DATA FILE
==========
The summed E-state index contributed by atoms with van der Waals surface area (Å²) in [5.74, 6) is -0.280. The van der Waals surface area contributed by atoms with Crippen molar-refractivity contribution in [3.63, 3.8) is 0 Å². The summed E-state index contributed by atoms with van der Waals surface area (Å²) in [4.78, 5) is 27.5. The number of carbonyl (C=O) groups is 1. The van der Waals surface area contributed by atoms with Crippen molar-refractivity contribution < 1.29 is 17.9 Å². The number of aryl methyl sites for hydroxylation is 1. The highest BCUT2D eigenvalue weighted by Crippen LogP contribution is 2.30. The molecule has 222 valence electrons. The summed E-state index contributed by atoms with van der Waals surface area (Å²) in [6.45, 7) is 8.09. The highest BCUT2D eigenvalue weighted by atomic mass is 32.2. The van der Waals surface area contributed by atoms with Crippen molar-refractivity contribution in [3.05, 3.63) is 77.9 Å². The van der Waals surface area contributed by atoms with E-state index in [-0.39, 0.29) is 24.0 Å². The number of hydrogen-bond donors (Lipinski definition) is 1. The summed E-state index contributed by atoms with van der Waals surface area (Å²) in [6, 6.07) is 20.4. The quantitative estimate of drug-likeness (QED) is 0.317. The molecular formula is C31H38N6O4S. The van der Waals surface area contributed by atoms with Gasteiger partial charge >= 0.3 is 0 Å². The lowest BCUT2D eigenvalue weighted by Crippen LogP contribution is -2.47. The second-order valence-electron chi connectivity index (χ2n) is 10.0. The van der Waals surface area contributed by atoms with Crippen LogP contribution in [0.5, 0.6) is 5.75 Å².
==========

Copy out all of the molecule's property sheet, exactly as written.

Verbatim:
The summed E-state index contributed by atoms with van der Waals surface area (Å²) in [5.74, 6) is -0.280. The van der Waals surface area contributed by atoms with Crippen molar-refractivity contribution in [3.63, 3.8) is 0 Å². The summed E-state index contributed by atoms with van der Waals surface area (Å²) in [4.78, 5) is 27.5. The number of carbonyl (C=O) groups is 1. The van der Waals surface area contributed by atoms with Crippen molar-refractivity contribution < 1.29 is 17.9 Å². The number of aryl methyl sites for hydroxylation is 1. The highest BCUT2D eigenvalue weighted by Crippen LogP contribution is 2.30. The molecule has 222 valence electrons. The summed E-state index contributed by atoms with van der Waals surface area (Å²) in [6.45, 7) is 8.09. The highest BCUT2D eigenvalue weighted by atomic mass is 32.2. The van der Waals surface area contributed by atoms with Crippen molar-refractivity contribution in [3.05, 3.63) is 77.9 Å². The van der Waals surface area contributed by atoms with E-state index in [-0.39, 0.29) is 24.0 Å². The number of hydrogen-bond donors (Lipinski definition) is 1. The summed E-state index contributed by atoms with van der Waals surface area (Å²) in [6, 6.07) is 20.4. The quantitative estimate of drug-likeness (QED) is 0.317. The molecular formula is C31H38N6O4S. The van der Waals surface area contributed by atoms with Gasteiger partial charge >= 0.3 is 0 Å². The lowest BCUT2D eigenvalue weighted by Crippen LogP contribution is -2.47. The second-order valence-electron chi connectivity index (χ2n) is 10.0. The van der Waals surface area contributed by atoms with Crippen LogP contribution in [0.5, 0.6) is 5.75 Å².